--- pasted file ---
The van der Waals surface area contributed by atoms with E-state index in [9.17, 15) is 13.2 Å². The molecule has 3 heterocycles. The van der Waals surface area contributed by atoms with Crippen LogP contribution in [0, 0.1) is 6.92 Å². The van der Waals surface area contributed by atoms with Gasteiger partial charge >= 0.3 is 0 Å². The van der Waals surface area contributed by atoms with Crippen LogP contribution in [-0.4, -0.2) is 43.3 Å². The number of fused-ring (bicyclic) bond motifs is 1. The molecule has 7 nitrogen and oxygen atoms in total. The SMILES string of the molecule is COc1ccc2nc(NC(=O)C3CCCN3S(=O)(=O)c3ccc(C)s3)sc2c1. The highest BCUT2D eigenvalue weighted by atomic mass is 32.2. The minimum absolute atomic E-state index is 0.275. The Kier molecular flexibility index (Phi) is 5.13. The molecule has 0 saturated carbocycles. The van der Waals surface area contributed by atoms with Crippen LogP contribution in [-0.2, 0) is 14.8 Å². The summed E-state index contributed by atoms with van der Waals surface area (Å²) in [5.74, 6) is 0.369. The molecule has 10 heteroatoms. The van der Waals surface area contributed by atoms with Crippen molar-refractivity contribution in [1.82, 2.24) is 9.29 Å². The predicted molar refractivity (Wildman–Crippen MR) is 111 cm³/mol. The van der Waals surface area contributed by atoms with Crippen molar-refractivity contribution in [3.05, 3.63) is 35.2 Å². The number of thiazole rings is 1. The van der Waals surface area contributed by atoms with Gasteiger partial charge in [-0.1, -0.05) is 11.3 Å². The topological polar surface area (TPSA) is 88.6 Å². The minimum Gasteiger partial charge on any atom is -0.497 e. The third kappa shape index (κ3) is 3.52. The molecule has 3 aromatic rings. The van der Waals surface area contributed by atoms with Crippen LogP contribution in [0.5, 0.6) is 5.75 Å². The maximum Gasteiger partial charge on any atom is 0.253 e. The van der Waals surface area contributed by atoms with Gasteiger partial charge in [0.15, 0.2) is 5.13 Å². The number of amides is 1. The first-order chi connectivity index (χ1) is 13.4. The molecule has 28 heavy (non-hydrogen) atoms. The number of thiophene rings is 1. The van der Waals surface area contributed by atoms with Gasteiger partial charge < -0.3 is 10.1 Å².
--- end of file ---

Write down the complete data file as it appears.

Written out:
The van der Waals surface area contributed by atoms with E-state index in [9.17, 15) is 13.2 Å². The molecule has 3 heterocycles. The van der Waals surface area contributed by atoms with Crippen LogP contribution in [0, 0.1) is 6.92 Å². The van der Waals surface area contributed by atoms with Gasteiger partial charge >= 0.3 is 0 Å². The van der Waals surface area contributed by atoms with Crippen LogP contribution in [-0.4, -0.2) is 43.3 Å². The number of fused-ring (bicyclic) bond motifs is 1. The molecule has 7 nitrogen and oxygen atoms in total. The SMILES string of the molecule is COc1ccc2nc(NC(=O)C3CCCN3S(=O)(=O)c3ccc(C)s3)sc2c1. The highest BCUT2D eigenvalue weighted by atomic mass is 32.2. The minimum absolute atomic E-state index is 0.275. The Kier molecular flexibility index (Phi) is 5.13. The molecule has 0 saturated carbocycles. The van der Waals surface area contributed by atoms with Crippen LogP contribution in [-0.2, 0) is 14.8 Å². The summed E-state index contributed by atoms with van der Waals surface area (Å²) in [5.74, 6) is 0.369. The molecule has 10 heteroatoms. The van der Waals surface area contributed by atoms with Crippen molar-refractivity contribution in [1.82, 2.24) is 9.29 Å². The predicted molar refractivity (Wildman–Crippen MR) is 111 cm³/mol. The van der Waals surface area contributed by atoms with Crippen molar-refractivity contribution in [3.05, 3.63) is 35.2 Å². The number of thiazole rings is 1. The van der Waals surface area contributed by atoms with Gasteiger partial charge in [-0.1, -0.05) is 11.3 Å². The topological polar surface area (TPSA) is 88.6 Å². The minimum Gasteiger partial charge on any atom is -0.497 e. The third kappa shape index (κ3) is 3.52. The molecule has 3 aromatic rings. The van der Waals surface area contributed by atoms with Crippen LogP contribution in [0.5, 0.6) is 5.75 Å². The maximum Gasteiger partial charge on any atom is 0.253 e. The van der Waals surface area contributed by atoms with Gasteiger partial charge in [0.15, 0.2) is 5.13 Å². The number of amides is 1. The first-order chi connectivity index (χ1) is 13.4. The molecule has 28 heavy (non-hydrogen) atoms. The number of thiophene rings is 1. The van der Waals surface area contributed by atoms with Gasteiger partial charge < -0.3 is 10.1 Å².